PARIS: Humanitarian organisations on Friday condemned plans by the United States to supply controversial cluster munitions to Ukraine, citing the long-lasting danger posed by the weapons which leave behind unexploded bomblets.
“This is a death sentence to civilians over the long term. There are people who have not yet been born who will fall victim” to cluster bombs, said Baptiste Chapuis of Handicap International - Humanity and Inclusion (HI).
Days ahead of a Nato summit in Lithuanian capital Vilnius next week, the American move comes as allies cast around for further assistance to offer Kyiv as its counter-offensive against Russian troops has been slow to make major advances.
When they detonate, cluster bombs spread dozens of tiny bomblets over an area the size of several football pitches, with a large number burying themselves in the ground rather than exploding.
The weapons therefore effectively leave a large field of antipersonnel mines in their wake - prompting a wave of condemnations even before the American delivery was confirmed.
“The USA’s plan to transfer cluster munitions to Ukraine is a retrograde step, which undermines the considerable advances made by the international community in its attempts to protect civilians from such dangers,” Amnesty International researcher Patrick Wilcken said in a statement, saying the aid group “urges the USA to reconsider”.
In military terms, cluster bombs allow a belligerent to strike a large enemy formation at a single blow, to deny the use of an airfield’s runway or halt an enemy’s advance with widespread mines.
But they make no distinction between civilians and military personnel, with experts suggesting between five and 40 per cent of bomblets do not explode on impact, remaining present on the battlefield for decades.
Beyond the immediate physical danger posed to civilians, “there is also the question of physical access to affected areas for humanitarian organisations,” HI’s Chapuis told AFP.
The bombs’ use can “prevent a lifeline reaching affected populations,” he said.
In total, 123 countries have signed the 2008 Oslo Convention banning production, storage, sale and use of cluster munitions.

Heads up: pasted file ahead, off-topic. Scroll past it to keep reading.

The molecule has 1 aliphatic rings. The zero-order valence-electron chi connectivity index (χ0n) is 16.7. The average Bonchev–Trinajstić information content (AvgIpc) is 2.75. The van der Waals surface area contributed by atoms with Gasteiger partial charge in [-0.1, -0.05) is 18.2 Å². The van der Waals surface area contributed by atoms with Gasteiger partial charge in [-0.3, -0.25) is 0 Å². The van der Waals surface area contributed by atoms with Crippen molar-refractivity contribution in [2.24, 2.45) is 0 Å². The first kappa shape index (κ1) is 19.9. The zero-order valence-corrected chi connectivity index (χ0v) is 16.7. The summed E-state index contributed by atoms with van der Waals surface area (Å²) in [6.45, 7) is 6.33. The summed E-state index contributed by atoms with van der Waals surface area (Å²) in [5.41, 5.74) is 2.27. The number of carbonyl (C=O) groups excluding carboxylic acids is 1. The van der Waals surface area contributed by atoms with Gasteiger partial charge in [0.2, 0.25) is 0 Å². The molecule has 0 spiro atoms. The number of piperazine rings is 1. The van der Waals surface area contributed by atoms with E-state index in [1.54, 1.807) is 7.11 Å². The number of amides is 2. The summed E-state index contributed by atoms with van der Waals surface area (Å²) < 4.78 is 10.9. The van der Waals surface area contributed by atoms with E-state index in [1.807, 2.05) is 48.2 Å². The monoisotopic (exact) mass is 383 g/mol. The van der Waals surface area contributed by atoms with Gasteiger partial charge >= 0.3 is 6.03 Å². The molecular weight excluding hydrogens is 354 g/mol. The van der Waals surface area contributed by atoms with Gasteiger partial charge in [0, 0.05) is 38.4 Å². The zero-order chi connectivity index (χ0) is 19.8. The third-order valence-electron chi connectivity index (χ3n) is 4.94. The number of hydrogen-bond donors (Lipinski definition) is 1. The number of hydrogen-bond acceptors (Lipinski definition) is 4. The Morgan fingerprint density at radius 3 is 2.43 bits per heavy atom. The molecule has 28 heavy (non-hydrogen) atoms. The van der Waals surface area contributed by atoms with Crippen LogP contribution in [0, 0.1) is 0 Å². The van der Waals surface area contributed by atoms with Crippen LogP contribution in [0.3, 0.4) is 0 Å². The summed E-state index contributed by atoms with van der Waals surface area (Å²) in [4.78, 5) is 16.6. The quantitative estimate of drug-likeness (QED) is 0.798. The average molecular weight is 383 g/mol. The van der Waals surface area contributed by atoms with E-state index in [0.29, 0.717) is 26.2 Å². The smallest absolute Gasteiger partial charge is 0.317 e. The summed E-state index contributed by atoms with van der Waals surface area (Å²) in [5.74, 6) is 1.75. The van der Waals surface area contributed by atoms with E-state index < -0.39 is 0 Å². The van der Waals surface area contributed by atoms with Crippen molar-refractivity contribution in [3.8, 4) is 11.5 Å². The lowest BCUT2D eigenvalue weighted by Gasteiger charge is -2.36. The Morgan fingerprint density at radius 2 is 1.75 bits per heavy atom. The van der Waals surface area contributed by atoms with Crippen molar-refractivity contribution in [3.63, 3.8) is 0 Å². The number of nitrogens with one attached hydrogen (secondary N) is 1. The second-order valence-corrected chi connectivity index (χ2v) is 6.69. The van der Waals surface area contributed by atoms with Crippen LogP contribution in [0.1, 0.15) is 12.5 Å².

Major non-signatories include China, Iran, Israel, Russia, Syria, and the United States.
Since their development during World War II, cluster bombs have been used by the US in Iraq and Afghanistan, and by Israel in Lebanon during fighting against Hezbollah in 2006.
“People are still clearing American cluster munitions in Laos” almost 50 years after the war in neighbouring Vietnam ended, Chapuis said.
The text of the 2008 Convention says cluster bombs “kill or maim civilians, including women and children, obstruct economic and social development... impede post-conflict rehabilitation and reconstruction (and) delay or prevent the return of refugees and internally displaced persons... for many years after use”.
Shipping the weapons to Kyiv would be “escalatory, counterproductive, and only further increase the dangers to civilians caught in combat zones”, said Daryl Kimball, director of the US-based Arms Control Association.
“Cluster munitions will not differentiate a Ukrainian soldier from a Russian one,” he added. “The effectiveness of cluster munitions is significantly oversold and the impact on non-combatants is widely acknowledged, but too often overlooked”.
The Cluster Munition Monitor, a grouping of several specialist humanitarian outfits, in August 2022 noted that Ukraine was the only theatre where the weapons were actively being used - at the time by the Russian army.
Civilians make up 97 per cent of people killed or wounded by cluster bombs, with two-thirds of those victims being children where age data is available.
Around the world, 29 countries or territories are known or believed to remain mined with undetonated bomblets, including 10 signatories to the Oslo Convention which are required by the text to de-mine affected areas.